Form factor for an elliptical cylinder.

Parameter Description Units Default value
scale Source intensity None 1
background Source background cm-1 0.001
radius_minor Ellipse minor radius 20
axis_ratio Ratio of major radius over minor radius None 1.5
length Length of the cylinder 400
sld Cylinder scattering length density 10-6-2 4
sld_solvent Solvent scattering length density 10-6-2 1
theta In plane angle degree 90
phi Out of plane angle degree 0
psi Major axis angle relative to Q degree 0

The returned value is scaled to units of cm-1 sr-1, absolute scale.

Definition for 2D (orientated system)

The angles \(\theta\) and \(\phi\) define the orientation of the axis of the cylinder. The angle \(\Psi\) is defined as the orientation of the major axis of the ellipse with respect to the vector \(Q\). A gaussian polydispersity can be added to any of the orientation angles, and also for the minor radius and the ratio of the ellipse radii.


Fig. 19 Elliptical cylinder geometry \(a = r_\text{minor}\) and \(\nu = r_\text{major} / r_\text{minor}\) is the axis_ratio.

The function calculated is

\[I(\vec q)=\frac{1}{V_\text{cyl}}\int{d\psi}\int{d\phi}\int{ p(\theta,\phi,\psi)F^2(\vec q,\alpha,\psi)\sin(\alpha)d\alpha}\]

with the functions

\[F(q,\alpha,\psi) = 2\frac{J_1(a)\sin(b)}{ab}\]


\[ \begin{align}\begin{aligned}a = qr'\sin(\alpha)\\b = q\frac{L}{2}\cos(\alpha)\\r'=\frac{r_{minor}}{\sqrt{2}}\sqrt{(1+\nu^{2}) + (1-\nu^{2})cos(\psi)}\end{aligned}\end{align} \]

and the angle \(\psi\) is defined as the orientation of the major axis of the ellipse with respect to the vector \(\vec q\). The angle \(\alpha\) is the angle between the axis of the cylinder and \(\vec q\).

Definition for 1D (no preferred orientation)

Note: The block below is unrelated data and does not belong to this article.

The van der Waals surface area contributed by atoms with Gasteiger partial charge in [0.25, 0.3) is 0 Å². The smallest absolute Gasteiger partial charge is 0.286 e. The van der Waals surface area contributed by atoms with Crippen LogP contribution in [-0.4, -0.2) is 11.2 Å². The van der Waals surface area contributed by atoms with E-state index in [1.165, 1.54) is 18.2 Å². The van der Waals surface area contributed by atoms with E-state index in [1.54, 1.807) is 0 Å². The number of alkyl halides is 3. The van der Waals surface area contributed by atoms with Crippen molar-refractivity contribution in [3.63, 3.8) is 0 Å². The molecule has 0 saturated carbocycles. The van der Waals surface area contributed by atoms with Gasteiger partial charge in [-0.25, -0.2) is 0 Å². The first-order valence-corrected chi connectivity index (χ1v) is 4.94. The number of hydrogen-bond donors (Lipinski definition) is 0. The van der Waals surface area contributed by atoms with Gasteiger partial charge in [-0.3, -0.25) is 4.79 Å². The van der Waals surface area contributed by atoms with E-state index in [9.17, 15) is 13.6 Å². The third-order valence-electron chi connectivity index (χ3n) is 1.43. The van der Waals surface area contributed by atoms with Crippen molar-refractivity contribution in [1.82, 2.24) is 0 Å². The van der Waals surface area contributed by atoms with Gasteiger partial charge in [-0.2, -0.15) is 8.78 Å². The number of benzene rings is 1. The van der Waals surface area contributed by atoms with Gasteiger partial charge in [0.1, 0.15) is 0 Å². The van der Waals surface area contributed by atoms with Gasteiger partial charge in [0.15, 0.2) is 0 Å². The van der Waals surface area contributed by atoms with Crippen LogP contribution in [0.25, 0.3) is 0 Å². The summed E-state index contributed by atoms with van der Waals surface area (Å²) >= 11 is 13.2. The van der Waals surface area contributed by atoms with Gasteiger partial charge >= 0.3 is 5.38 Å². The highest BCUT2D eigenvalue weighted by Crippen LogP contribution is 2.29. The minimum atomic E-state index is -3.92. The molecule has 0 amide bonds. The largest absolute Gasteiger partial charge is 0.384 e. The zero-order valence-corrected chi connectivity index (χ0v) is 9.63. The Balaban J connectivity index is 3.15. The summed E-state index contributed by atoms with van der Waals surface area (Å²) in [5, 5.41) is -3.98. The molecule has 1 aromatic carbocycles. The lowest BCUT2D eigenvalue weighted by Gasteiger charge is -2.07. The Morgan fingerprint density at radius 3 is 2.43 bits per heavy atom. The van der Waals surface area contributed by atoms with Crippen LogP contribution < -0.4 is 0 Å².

The form factor is averaged over all possible orientation before normalized by the particle volume

\[P(q) = \text{scale} <F^2> / V\]

To provide easy access to the orientation of the elliptical cylinder, we define the axis of the cylinder using two angles \(\theta\), \(\phi\) and \(\Psi\) (see cylinder orientation). The angle \(\Psi\) is the rotational angle around its own long_c axis against the \(q\) plane. For example, \(\Psi = 0\) when the \(r_\text{minor}\) axis is parallel to the \(x\) axis of the detector.

All angle parameters are valid and given only for 2D calculation; ie, an oriented system.


Fig. 20 Definition of angles for 2D


Fig. 21 Examples of the angles for oriented elliptical cylinders against the detector plane.

NB: The 2nd virial coefficient of the cylinder is calculated based on the averaged radius \((=\sqrt{r_\text{minor}^2 * \text{axis ratio}})\) and length values, and used as the effective radius for \(S(Q)\) when \(P(Q)*S(Q)\) is applied.


Validation of our code was done by comparing the output of the 1D calculation to the angular average of the output of the 2D calculation over all possible angles.

In the 2D average, more binning in the angle \(\phi\) is necessary to get the proper result. The following figure shows the results of the averaging by varying the number of angular bins.


Fig. 22 The intensities averaged from 2D over different numbers of bins and angles.


Fig. 23 1D and 2D plots corresponding to the default parameters of the model.


L A Feigin and D I Svergun, Structure Analysis by Small-Angle X-Ray and Neutron Scattering, Plenum, New York, (1987) [see table 3.4]

Authorship and Verification

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  • Last Reviewed by: Richard Heenan - corrected equation in docs Date: December 21, 2016